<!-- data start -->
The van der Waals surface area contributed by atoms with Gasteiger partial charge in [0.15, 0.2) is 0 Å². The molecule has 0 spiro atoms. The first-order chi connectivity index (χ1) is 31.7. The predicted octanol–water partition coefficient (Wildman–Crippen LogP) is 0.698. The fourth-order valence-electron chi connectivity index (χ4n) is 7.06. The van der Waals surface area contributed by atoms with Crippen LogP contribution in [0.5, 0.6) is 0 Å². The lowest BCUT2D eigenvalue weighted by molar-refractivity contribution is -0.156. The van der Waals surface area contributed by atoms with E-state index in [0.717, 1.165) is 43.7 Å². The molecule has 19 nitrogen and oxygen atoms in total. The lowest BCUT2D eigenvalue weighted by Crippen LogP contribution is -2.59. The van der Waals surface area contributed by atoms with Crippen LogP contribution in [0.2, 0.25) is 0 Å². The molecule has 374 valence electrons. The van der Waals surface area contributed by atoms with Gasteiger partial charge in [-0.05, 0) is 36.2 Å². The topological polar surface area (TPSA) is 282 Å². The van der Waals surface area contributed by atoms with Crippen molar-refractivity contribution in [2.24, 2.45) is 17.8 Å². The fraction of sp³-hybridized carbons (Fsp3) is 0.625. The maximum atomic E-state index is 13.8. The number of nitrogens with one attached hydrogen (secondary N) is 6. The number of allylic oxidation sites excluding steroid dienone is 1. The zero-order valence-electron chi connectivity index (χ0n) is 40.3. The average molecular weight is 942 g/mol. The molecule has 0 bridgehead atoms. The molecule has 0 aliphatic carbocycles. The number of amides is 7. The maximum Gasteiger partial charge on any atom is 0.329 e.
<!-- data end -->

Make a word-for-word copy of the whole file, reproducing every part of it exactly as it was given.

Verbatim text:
The van der Waals surface area contributed by atoms with Gasteiger partial charge in [0.15, 0.2) is 0 Å². The molecule has 0 spiro atoms. The first-order chi connectivity index (χ1) is 31.7. The predicted octanol–water partition coefficient (Wildman–Crippen LogP) is 0.698. The fourth-order valence-electron chi connectivity index (χ4n) is 7.06. The van der Waals surface area contributed by atoms with Crippen LogP contribution in [0.5, 0.6) is 0 Å². The lowest BCUT2D eigenvalue weighted by molar-refractivity contribution is -0.156. The van der Waals surface area contributed by atoms with E-state index in [0.717, 1.165) is 43.7 Å². The molecule has 19 nitrogen and oxygen atoms in total. The lowest BCUT2D eigenvalue weighted by Crippen LogP contribution is -2.59. The van der Waals surface area contributed by atoms with Crippen LogP contribution in [0.2, 0.25) is 0 Å². The molecule has 374 valence electrons. The van der Waals surface area contributed by atoms with Gasteiger partial charge in [-0.05, 0) is 36.2 Å². The topological polar surface area (TPSA) is 282 Å². The van der Waals surface area contributed by atoms with Crippen molar-refractivity contribution in [2.24, 2.45) is 17.8 Å². The fraction of sp³-hybridized carbons (Fsp3) is 0.625. The maximum atomic E-state index is 13.8. The number of nitrogens with one attached hydrogen (secondary N) is 6. The number of allylic oxidation sites excluding steroid dienone is 1. The zero-order valence-electron chi connectivity index (χ0n) is 40.3. The average molecular weight is 942 g/mol. The molecule has 0 bridgehead atoms. The molecule has 0 aliphatic carbocycles. The number of amides is 7. The maximum Gasteiger partial charge on any atom is 0.329 e.